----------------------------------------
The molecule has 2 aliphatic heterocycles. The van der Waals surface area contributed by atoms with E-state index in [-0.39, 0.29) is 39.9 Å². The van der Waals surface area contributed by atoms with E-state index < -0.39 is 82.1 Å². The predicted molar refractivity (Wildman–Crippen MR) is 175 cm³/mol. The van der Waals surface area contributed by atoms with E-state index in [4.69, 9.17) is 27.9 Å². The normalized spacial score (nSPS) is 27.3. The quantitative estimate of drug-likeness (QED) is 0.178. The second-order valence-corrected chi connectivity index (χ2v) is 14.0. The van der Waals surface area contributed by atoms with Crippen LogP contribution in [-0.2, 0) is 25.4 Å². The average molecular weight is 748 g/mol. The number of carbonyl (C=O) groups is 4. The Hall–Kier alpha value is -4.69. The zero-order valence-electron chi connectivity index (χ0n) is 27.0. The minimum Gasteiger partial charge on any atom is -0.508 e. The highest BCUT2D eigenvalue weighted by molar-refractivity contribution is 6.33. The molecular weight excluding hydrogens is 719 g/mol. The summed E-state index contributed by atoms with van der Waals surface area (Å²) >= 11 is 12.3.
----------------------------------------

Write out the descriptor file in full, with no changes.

The molecule has 2 aliphatic heterocycles. The van der Waals surface area contributed by atoms with E-state index in [-0.39, 0.29) is 39.9 Å². The van der Waals surface area contributed by atoms with E-state index < -0.39 is 82.1 Å². The predicted molar refractivity (Wildman–Crippen MR) is 175 cm³/mol. The van der Waals surface area contributed by atoms with E-state index in [4.69, 9.17) is 27.9 Å². The normalized spacial score (nSPS) is 27.3. The quantitative estimate of drug-likeness (QED) is 0.178. The second-order valence-corrected chi connectivity index (χ2v) is 14.0. The van der Waals surface area contributed by atoms with Crippen LogP contribution in [-0.2, 0) is 25.4 Å². The average molecular weight is 748 g/mol. The number of carbonyl (C=O) groups is 4. The Hall–Kier alpha value is -4.69. The zero-order valence-electron chi connectivity index (χ0n) is 27.0. The minimum Gasteiger partial charge on any atom is -0.508 e. The highest BCUT2D eigenvalue weighted by molar-refractivity contribution is 6.33. The molecular weight excluding hydrogens is 719 g/mol. The summed E-state index contributed by atoms with van der Waals surface area (Å²) >= 11 is 12.3.